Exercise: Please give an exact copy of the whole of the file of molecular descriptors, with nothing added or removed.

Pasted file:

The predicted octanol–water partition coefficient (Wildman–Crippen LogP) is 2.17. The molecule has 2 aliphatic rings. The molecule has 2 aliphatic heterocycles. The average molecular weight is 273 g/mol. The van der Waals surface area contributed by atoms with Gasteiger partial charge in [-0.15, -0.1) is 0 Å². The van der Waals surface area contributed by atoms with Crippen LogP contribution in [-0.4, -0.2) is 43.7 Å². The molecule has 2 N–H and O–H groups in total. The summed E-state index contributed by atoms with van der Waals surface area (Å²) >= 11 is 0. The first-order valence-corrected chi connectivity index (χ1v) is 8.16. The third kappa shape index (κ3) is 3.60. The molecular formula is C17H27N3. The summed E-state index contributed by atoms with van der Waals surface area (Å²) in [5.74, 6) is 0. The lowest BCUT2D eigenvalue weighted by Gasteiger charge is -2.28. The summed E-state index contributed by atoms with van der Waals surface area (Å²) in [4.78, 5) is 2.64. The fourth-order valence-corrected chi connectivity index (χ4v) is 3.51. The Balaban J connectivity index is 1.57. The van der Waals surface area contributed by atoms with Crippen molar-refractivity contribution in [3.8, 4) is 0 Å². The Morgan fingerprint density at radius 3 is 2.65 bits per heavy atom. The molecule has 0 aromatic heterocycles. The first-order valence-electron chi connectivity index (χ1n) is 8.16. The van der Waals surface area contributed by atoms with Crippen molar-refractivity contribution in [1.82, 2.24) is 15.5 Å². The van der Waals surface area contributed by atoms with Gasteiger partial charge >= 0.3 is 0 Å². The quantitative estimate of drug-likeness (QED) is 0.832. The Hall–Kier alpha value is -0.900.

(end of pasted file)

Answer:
The predicted octanol–water partition coefficient (Wildman–Crippen LogP) is 2.17. The molecule has 2 aliphatic rings. The molecule has 2 aliphatic heterocycles. The average molecular weight is 273 g/mol. The van der Waals surface area contributed by atoms with Gasteiger partial charge in [-0.15, -0.1) is 0 Å². The van der Waals surface area contributed by atoms with Crippen LogP contribution in [-0.4, -0.2) is 43.7 Å². The molecule has 2 N–H and O–H groups in total. The summed E-state index contributed by atoms with van der Waals surface area (Å²) >= 11 is 0. The first-order valence-corrected chi connectivity index (χ1v) is 8.16. The third kappa shape index (κ3) is 3.60. The molecular formula is C17H27N3. The summed E-state index contributed by atoms with van der Waals surface area (Å²) in [5.74, 6) is 0. The lowest BCUT2D eigenvalue weighted by Gasteiger charge is -2.28. The summed E-state index contributed by atoms with van der Waals surface area (Å²) in [4.78, 5) is 2.64. The fourth-order valence-corrected chi connectivity index (χ4v) is 3.51. The Balaban J connectivity index is 1.57. The van der Waals surface area contributed by atoms with Crippen molar-refractivity contribution in [3.8, 4) is 0 Å². The Morgan fingerprint density at radius 3 is 2.65 bits per heavy atom. The molecule has 0 aromatic heterocycles. The first-order valence-electron chi connectivity index (χ1n) is 8.16. The van der Waals surface area contributed by atoms with Crippen molar-refractivity contribution in [1.82, 2.24) is 15.5 Å². The van der Waals surface area contributed by atoms with Gasteiger partial charge >= 0.3 is 0 Å². The quantitative estimate of drug-likeness (QED) is 0.832. The Hall–Kier alpha value is -0.900.